Waymo-Uber Trial Exposes the Nasty Underbelly of Silicon Valley

One of the most anticipated trials in technology began this week between two powerhouse Silicon Valley companies. Uber and Google met in San Francisco’s District Court for the Northern District of California on Monday to begin the long-awaited trial in which Uber is being charged with appropriating trade secrets from Waymo, Google’s self-driving car division. Waymo is asking for $1.9 billion in damages in the civil trial.


Uber has always been very open about the need to develop self-driving cars, calling it existential to their survival. They believe these vehicles are needed to reduce their costs and be competitive, and they want to be first. That’s a good motive. The question is how far they would go to win.

Uber is being accused of using trade secrets it obtained illegally from Waymo to advance its development work. Waymo claims that its former lead engineer, Anthony Levandowski, who was hired by Uber in 2016, brought with him more than 14,000 confidential files that he downloaded in December 2015 while still at Waymo.

After Mr. Levandowski left Waymo, he founded a self-driving truck company, Otto, that was then quickly bought by Uber for $562 million. Waymo’s lawyers say this was a scheme for Uber to get access to Waymo’s proprietary technology.

Travis Kalanick, CEO of Uber during this time, noted that his company was behind in a laser sensor technology called LIDAR, which is critical to self-driving cars. “We wanted to hire Anthony,” and “wanted somebody to build a team to make lasers,” Kalanick said.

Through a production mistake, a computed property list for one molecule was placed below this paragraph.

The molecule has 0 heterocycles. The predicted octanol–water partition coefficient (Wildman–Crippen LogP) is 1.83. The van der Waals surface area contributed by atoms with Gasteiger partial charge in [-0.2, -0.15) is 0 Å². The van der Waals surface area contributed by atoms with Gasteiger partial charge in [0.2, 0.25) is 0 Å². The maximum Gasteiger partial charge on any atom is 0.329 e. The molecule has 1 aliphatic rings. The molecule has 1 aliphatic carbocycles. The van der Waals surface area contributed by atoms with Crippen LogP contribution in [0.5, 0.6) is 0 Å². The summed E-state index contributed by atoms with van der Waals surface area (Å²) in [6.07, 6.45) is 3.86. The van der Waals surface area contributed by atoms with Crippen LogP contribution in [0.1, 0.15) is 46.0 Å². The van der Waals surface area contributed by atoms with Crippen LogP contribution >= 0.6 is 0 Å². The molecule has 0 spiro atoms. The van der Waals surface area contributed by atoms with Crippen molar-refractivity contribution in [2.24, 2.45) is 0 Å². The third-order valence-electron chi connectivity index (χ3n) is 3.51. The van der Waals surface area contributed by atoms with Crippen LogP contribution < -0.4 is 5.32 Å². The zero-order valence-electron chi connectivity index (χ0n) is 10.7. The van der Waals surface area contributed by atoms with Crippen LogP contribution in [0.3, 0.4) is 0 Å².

The court heard opening arguments on Monday from Uber’s attorney, Bill Carmody. Addressing the 10-person jury, he said, “Waymo wants you to believe that Anthony Levandowski got together with Uber as part of some grand conspiracy to cheat and take trade secrets, but like most conspiracy stories it just doesn’t make sense when you get the whole story.”


Waymo’s chief executive officer, John Krafcik, asked why he was suing. “We believe in fair competition. We believe in accelerating the technology that is going to save a lot of lives in this world. What we came to find is aspects of our technology were taken from us in an unfair fashion and it was important for us to correct that.”

Levandowski, a pioneering engineer in self-driving technology and central character in this drama, is not a defendant and will not testify. He was fired from Uber in May 2017 after failing to cooperate with Uber’s own internal investigation and pleading the Fifth.

What makes this case so fascinating is that Kalanick has a history of breaking and flouting laws and regulations around the world, and being ethically challenged in the way he ran the company and treated his employees, as Uber catapulted to become one of the most valuable startup companies ever.

His numerous ethical lapses and unsavory behavior eventually forced him out of his job, but he still remains director of the company. Based on his past behavior, many see these latest charges as just more of the same and fitting his pattern.

Kalanick was one of the first witnesses to testify. Other notable witnesses expected to join him on the stand include the founders of Google — Larry Page and Sergey Brin — and some of Uber’s early investors.


In his testimony on Tuesday, Waymo lawyers pressed Kalanick on the theft of trade issue, pointing out how he and Levandowski met several times while Levandowski was still a Google employee.

Waymo lawyers presented an Uber visitor pass and notes from the meeting, while Kalanick claimed he had no recollection of such a meeting. Based on Tuesday’s proceeding, this is expected to be a highly contentious trial that will lay bare the nastier side of Silicon Valley.

For Waymo to win, it needs to prove that not only did Uber get access to the 14,000 documents, but the technology was used it in its development efforts.




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